Unless you have lived a very sheltered life, you have certainly seen solar electric panels on a rooftop or two, possibly in your own neighborhood.  What are those steel-blue panels made of, anyway?  You may know that the material involved is called a semiconductor, and that it is mostly made up of silicon.  I did a little digging and found out that there is quite a bit more to know about these products that produce electricity from the sun.

Solar technology has come a long way since French scientist Alexandre Edmond Becquerel discovered that sunshine could be used to create electricity.  Rudimentary photovoltaics used selenium as the semiconductor material until the 1950s, when researchers at Bell Laboratories found silicon to be a much better conductor of electricity.  More research led to the discovery that "doping", or adding elements such as phosphorus and boron to the silicon, increased its conductive abilities to a much greater degree.

Types of Solar Electric Panels

There are several types of solar panels available today.  Some have been around for many years, while others represent new, often more affordable, solar options.

Monocrystalline Solar Panels:  These panels are made from slices of a single, cylindrical solar cell and are the most efficient, albeit pricey, solar panel option.  In industrial applications, these panels are sometimes used with reflectors to maximize both their cost and energy-producing efficiency, estimated at 25%.  The uniform appearance of these panels has a distinct appeal to some consumers.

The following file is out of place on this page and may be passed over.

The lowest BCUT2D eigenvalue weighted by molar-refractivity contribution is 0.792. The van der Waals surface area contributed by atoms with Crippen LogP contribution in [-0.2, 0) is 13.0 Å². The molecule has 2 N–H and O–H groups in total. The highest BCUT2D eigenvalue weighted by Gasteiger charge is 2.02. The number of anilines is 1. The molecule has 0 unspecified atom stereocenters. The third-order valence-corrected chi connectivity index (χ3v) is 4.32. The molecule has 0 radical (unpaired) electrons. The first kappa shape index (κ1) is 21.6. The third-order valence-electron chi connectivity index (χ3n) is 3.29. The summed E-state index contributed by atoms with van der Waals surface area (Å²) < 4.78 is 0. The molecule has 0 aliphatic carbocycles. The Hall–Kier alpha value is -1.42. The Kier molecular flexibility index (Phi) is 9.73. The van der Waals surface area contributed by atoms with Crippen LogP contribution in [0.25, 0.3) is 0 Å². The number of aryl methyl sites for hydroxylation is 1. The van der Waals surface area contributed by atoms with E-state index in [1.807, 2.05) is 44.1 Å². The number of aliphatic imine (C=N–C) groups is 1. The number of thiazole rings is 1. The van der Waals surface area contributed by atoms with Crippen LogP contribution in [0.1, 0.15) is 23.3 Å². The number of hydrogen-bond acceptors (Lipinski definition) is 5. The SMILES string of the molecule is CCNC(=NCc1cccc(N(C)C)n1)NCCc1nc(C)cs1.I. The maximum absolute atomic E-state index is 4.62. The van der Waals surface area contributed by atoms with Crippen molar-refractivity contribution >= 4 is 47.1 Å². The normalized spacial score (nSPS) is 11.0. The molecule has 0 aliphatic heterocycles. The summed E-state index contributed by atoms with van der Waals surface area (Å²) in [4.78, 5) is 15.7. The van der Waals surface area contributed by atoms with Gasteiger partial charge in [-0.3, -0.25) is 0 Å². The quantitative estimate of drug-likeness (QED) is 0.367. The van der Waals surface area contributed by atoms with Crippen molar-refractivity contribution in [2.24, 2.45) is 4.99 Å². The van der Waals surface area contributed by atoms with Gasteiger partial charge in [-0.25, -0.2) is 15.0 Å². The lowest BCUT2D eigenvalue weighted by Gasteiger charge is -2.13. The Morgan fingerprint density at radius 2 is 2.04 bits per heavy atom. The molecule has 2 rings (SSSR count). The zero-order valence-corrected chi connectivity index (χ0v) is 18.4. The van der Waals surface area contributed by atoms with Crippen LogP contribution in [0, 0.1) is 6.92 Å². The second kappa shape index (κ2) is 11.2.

Polycrystalline Solar Panels:   Silicon is heated, then poured into molds or made into sheets which are sliced into squares.  This method of panel production is much less labor intensive than that for monocrystalline panels, which is reflected in the price of the finished product.  Despite the fact that these square cells leave no gaps in the panel's surface like the round monocrystalline style, they are less efficient, hovering around 15%.  These are by far the most popular of solar electric panels, comprising more than 2/3 of the worldwide market according to the Union of Concerned Scientists.

Amorphous Silicon Panels:  These panels are manufactured by spraying liquid silicon onto a rigid backing and is the least expensive method of making solar panels.  With low cost comes reduced efficiency, however. Although manufacturers are constantly working to improve their product's power-producing efficiency, it is currently only about 5%.

Thin Film Solar Products

The newest technology available is thin film, flexible solar panels.  Semiconductor material can be sprayed onto flexible backing materials, creating a product that can cover more surface area than rigid panels.  Although their efficiencies are lower than rigid-frame panels, the fact that more surface area can be covered helps to boost the overall efficiency of the installation.  In addition to amorphous silicon, other new materials are also being used for these products, such as copper indium gallium diselenide, or CIGS.
One of the most promising uses for CIGS is the solar roof shingle, like the Dow Chemical Powerhouse Solar Shingle.  This product may very well revolutionize the solar industry for many reasons:  production costs are lower and so are installation costs, since roofing contractors can install them; they can cover an entire roof and they have much more sidewalk appeal than a rooftop solar array.

Research and development in the solar industry is at a fever pitch, and solar power is becoming more and more accessible for the average consumer.  Keeping abreast of the newest technology is the best way to understand how new materials promise to boost the solar panel's electricity-producing potential in the very near future.